Ministers to give progress on govt’s 12 outcomes

Thursday, March 14, 2013

Pretoria - Ministers will in the next coming weeks brief members of the media on their departments’ progress towards achieving the 12 specific outcomes of government.

Acting Cabinet spokesperson Phumla Williams on Thursday said the executive had already noted and endorsed the progress made in the implementation of the 12 Outcomes of the respective Service Delivery Agreements between October and December 2012.

“Respective Cluster Ministers will in the next two weeks brief members of the media on the content of the reports and elaborate on the progress made,” Williams said.

Ministers had entered into delivery agreements with President Jacob Zuma, where they have to give progress reports on their departments’ set targets.

The 12 outcomes identified by government include:

  • Improved quality of basic education.
  • A long and healthy life for all South Africans.
  • All people in South Africa are and feel safe.
  • Decent employment through inclusive economic growth.
  • A skilled and capable workforce to support an inclusive growth path.
  • An efficient, competitive and responsive economic infrastructure network.
  • Vibrant, equitable and sustainable rural communities with food security for all.
  • Sustainable human settlements and improved quality of household life.
  • A responsive, accountable, effective and efficient local government system.
  • Environmental assets and natural resources that are well protected and continually enhanced.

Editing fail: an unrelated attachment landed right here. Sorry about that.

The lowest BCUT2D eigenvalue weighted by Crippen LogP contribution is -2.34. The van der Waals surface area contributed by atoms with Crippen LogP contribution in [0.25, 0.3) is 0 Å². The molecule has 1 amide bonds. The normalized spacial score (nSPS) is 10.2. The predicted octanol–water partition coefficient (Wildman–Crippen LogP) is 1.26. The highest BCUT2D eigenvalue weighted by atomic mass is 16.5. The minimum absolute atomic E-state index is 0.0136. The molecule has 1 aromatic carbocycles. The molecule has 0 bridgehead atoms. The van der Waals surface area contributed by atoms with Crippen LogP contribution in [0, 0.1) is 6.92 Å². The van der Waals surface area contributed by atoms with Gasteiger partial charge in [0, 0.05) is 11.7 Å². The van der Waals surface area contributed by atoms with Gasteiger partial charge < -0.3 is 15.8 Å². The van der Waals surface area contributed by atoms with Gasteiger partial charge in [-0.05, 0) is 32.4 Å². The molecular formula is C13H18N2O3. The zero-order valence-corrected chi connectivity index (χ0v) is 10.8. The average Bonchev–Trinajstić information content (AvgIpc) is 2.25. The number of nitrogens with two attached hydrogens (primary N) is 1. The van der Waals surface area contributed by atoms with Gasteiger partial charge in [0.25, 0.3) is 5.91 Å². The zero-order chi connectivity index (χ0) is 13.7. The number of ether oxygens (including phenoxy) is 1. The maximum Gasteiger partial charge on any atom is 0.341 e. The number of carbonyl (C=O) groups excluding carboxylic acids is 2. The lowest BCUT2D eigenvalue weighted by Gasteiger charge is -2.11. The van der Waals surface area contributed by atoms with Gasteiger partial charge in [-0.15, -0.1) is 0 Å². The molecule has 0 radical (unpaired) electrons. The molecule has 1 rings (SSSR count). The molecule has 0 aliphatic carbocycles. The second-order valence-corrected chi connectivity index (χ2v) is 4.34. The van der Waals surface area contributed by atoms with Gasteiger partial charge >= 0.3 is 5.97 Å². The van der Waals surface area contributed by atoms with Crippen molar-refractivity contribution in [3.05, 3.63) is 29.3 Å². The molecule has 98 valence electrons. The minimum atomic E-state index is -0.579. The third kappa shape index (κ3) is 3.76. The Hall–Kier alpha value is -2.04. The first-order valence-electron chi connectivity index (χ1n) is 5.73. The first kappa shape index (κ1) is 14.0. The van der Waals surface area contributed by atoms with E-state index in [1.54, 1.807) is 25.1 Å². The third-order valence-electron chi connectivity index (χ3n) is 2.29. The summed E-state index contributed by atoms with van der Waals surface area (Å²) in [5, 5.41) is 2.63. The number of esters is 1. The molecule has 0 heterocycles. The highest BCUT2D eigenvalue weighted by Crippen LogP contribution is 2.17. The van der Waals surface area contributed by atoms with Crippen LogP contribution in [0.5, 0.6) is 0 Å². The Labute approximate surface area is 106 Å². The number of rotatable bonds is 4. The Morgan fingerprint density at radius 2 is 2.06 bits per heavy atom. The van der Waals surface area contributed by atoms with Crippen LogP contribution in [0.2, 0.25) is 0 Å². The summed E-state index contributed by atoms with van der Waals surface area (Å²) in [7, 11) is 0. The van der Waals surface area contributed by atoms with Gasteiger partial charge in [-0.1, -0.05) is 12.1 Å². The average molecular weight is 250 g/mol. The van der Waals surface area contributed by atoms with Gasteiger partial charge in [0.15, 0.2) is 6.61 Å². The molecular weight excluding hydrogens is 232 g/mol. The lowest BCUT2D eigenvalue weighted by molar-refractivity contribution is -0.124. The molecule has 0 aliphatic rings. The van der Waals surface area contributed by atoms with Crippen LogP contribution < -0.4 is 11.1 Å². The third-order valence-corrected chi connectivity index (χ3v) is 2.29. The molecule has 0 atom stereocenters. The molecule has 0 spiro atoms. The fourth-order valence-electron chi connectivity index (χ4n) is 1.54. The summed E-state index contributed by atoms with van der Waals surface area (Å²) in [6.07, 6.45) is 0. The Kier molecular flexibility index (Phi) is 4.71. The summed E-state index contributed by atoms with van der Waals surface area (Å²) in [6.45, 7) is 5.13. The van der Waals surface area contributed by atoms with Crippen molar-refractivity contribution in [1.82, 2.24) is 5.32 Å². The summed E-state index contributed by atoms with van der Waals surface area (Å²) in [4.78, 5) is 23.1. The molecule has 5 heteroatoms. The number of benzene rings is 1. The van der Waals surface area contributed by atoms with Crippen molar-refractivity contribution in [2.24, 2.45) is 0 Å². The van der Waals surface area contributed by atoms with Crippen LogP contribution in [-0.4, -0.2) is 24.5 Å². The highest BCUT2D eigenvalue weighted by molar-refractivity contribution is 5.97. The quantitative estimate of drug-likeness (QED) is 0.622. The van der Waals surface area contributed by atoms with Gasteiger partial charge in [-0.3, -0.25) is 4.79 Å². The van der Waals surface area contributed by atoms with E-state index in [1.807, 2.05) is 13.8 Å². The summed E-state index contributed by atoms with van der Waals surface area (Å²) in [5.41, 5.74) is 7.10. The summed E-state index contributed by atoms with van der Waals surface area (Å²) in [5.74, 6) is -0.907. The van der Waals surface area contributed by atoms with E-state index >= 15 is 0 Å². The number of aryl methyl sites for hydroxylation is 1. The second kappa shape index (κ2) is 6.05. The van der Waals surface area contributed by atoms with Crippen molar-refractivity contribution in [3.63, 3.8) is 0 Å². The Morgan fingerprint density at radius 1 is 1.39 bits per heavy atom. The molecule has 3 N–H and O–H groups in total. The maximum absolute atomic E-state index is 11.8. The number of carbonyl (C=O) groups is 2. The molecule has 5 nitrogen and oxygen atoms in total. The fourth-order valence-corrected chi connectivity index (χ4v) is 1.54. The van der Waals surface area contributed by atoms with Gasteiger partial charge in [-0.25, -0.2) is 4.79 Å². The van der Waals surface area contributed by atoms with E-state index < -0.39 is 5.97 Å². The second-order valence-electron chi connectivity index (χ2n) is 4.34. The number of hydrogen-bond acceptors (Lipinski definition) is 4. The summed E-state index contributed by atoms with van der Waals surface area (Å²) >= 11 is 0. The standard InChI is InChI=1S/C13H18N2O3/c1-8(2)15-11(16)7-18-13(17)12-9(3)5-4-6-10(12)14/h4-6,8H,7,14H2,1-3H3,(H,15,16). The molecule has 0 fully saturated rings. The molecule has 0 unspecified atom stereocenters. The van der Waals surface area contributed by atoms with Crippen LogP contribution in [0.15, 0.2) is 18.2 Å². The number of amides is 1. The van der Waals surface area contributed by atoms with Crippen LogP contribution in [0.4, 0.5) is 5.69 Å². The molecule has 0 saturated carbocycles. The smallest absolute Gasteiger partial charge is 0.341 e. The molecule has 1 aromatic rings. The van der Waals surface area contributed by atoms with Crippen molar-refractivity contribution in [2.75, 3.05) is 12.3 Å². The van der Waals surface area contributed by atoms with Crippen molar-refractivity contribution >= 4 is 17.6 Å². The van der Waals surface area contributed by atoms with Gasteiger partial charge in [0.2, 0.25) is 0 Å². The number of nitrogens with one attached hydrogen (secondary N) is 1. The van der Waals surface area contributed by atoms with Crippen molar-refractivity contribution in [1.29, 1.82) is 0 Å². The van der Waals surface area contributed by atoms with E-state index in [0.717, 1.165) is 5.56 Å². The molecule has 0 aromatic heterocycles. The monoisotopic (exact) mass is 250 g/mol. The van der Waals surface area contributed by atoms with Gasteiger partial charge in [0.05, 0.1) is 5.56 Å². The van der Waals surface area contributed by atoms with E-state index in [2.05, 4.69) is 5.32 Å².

• Create a better South Africa and contribute to a better and safer Africa and World.
  • An efficient, effective and development oriented public service and an empowered, fair and inclusive citizenship.

Meanwhile, Cabinet commended the announcement by the Minister of Public Service and Administration, Lindiwe Sisulu, of the establishment of the Anti-Corruption Bureau.

The unit will assist in fast tracking the processing of the disciplinary cases within the public service and curbing corruption.

“This campaign will contribute towards the attainment of a capable state, which is a key element in the implementation of the National Development Plan (NDP),” said Williams.

The NDP is a policy blue print aimed at alleviating poverty and creating jobs by 2030.

The bureau would form part of amendments to the Public Service Act, which will come before Parliament in June.

The amendments also include banning all public servants from doing business with the government.

The proposed bureau plans to deal with a challenge that the government has long faced, namely that of officials who are booked off from work for long periods of time while their disciplinary cases are underway, with many of these cases involving conflicts of interest as well as fraud and corruption.

The lengthy time it takes to resolve cases costs the state and taxpayers millions of rands a year, as officials continue to be remunerated while on suspension and because the state often has to pay other officials to act in their place.

Similarly, the government has also battled with public officials that are found guilty of an offence and, once fired, take up positions in other government departments or agencies.

A manual has been adopted by Cabinet and provinces on procedures in recruiting, retaining and dealing with those officials that resign.

An exit interview would be required for any resignation by officials with the position of chief director upwards, to ensure that such officials are not facing a disciplinary procedure when they announce their resignation. -